The international community has invested enormous sums of money, goodwill and human resources here. It has put twenty-five times more money and fifty times more troops on a per capita basis in post-conflict Kosovo than in post-conflict Afghanistan. But despite the scale of the assistance effort in the Balkans, the international community has failed to offer a convincing political perspective to the societies in the region. The future of Kosovo is undecided, the future of Macedonia is uncertain, and the future of Serbia is unclear. We run the real risk of an explosion of Kosovo, an implosion of Serbia and new fractures in the foundations of Bosnia and Macedonia.

The report of the International Commission on the Balkans makes clear that the real choice the EU is facing in the Balkans is enlargement or empire. Either the EU devises a bold strategy for accession that could encompass all Balkan countries as new members within the next decade, or it will become mired instead as a neo-colonial power in places like Kosovo, Bosnia, and even Macedonia. Such an anachronism would be hard to manage and would be in contradiction with the very nature of the European Union.

Unfortunately the signs of such a debilitating future are already visible in the quasi-protectorates – Kosovo and Bosnia. With no real stake in these territories, international representatives insist on quick results to complex problems; they dabble in social engineering but are not held accountable when their policies go wrong.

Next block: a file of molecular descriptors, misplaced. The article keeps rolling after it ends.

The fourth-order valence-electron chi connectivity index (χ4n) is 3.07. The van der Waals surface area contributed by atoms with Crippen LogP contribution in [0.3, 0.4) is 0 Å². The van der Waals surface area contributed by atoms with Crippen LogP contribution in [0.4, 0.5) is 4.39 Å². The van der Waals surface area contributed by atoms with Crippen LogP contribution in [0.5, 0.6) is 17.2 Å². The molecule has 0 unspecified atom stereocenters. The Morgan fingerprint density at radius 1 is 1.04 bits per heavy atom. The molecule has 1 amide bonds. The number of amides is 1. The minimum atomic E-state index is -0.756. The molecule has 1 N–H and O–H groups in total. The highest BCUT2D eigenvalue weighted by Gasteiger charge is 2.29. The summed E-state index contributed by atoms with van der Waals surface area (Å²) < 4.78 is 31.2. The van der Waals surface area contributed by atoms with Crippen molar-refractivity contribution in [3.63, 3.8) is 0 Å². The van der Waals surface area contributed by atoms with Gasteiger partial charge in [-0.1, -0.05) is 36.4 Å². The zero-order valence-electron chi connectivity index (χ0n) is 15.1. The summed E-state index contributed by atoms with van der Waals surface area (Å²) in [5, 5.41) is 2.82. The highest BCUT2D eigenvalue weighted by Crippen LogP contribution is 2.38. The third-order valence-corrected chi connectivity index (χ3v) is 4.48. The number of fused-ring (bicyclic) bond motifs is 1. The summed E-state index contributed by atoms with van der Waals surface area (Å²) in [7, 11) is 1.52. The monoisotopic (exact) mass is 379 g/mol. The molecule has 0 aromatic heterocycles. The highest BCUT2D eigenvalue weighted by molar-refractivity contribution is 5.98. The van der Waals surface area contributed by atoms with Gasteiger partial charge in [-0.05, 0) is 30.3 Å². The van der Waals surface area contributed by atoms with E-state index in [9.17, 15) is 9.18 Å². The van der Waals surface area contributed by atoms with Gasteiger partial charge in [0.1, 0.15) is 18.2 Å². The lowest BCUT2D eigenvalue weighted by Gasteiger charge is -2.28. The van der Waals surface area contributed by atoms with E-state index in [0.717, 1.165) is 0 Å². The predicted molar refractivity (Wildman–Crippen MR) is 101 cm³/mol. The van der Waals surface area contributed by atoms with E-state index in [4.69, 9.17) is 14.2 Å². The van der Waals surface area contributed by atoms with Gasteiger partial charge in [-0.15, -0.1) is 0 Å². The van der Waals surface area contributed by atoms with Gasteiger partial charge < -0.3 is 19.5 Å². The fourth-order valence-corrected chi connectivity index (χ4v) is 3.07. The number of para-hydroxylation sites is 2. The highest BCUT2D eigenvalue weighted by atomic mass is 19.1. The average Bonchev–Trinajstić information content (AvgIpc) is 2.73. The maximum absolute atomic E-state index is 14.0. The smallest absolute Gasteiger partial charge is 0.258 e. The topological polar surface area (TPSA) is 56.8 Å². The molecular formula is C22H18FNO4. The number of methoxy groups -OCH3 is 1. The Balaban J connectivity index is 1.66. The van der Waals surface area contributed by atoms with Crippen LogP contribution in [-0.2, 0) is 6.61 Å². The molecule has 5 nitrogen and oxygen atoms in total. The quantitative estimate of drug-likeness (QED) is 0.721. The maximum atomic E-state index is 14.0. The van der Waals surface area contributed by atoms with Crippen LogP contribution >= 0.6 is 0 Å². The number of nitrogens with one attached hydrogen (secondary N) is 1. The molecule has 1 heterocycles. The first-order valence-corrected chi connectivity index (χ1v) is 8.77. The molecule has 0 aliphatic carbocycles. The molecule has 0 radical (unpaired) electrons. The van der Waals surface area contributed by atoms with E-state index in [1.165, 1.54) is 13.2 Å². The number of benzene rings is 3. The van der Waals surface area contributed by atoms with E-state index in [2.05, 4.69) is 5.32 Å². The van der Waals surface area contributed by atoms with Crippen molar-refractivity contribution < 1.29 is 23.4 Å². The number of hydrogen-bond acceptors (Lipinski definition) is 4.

George Orwell’s lesson

Bosnia is the country that has received most democracy assistance per capita in the world and at the same time the Office of the High Representative using the powers provided by the Dayton agreement is in the business of dismissing elected officials almost on a daily base. If Europe’s neo-colonial rule becomes further entrenched, it will encourage economic discontent; it will become a political embarrassment for the European project; and, above all, European electorates would see it as an immense and unnecessary financial and moral burden.